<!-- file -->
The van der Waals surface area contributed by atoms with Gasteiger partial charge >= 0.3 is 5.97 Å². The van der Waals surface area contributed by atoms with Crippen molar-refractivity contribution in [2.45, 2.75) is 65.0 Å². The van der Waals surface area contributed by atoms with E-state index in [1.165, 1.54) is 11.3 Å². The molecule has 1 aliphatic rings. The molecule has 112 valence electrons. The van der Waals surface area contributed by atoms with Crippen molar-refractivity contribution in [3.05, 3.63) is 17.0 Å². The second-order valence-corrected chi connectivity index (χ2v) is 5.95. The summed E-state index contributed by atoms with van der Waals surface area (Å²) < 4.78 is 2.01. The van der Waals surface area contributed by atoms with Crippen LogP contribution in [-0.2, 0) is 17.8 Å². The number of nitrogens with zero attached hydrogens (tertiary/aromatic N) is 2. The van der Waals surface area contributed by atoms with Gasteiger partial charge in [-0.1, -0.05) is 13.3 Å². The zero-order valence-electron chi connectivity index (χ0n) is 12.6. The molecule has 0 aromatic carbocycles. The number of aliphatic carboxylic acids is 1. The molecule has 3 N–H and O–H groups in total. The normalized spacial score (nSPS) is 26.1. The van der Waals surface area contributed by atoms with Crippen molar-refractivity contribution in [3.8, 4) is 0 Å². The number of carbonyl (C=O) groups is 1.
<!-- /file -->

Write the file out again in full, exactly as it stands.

The van der Waals surface area contributed by atoms with Gasteiger partial charge >= 0.3 is 5.97 Å². The van der Waals surface area contributed by atoms with Crippen molar-refractivity contribution in [2.45, 2.75) is 65.0 Å². The van der Waals surface area contributed by atoms with E-state index in [1.165, 1.54) is 11.3 Å². The molecule has 1 aliphatic rings. The molecule has 112 valence electrons. The van der Waals surface area contributed by atoms with Crippen molar-refractivity contribution in [3.05, 3.63) is 17.0 Å². The second-order valence-corrected chi connectivity index (χ2v) is 5.95. The summed E-state index contributed by atoms with van der Waals surface area (Å²) < 4.78 is 2.01. The van der Waals surface area contributed by atoms with Crippen LogP contribution in [-0.2, 0) is 17.8 Å². The number of nitrogens with zero attached hydrogens (tertiary/aromatic N) is 2. The van der Waals surface area contributed by atoms with Gasteiger partial charge in [-0.1, -0.05) is 13.3 Å². The zero-order valence-electron chi connectivity index (χ0n) is 12.6. The molecule has 0 aromatic carbocycles. The number of aliphatic carboxylic acids is 1. The molecule has 3 N–H and O–H groups in total. The normalized spacial score (nSPS) is 26.1. The van der Waals surface area contributed by atoms with Crippen molar-refractivity contribution in [3.8, 4) is 0 Å². The number of carbonyl (C=O) groups is 1.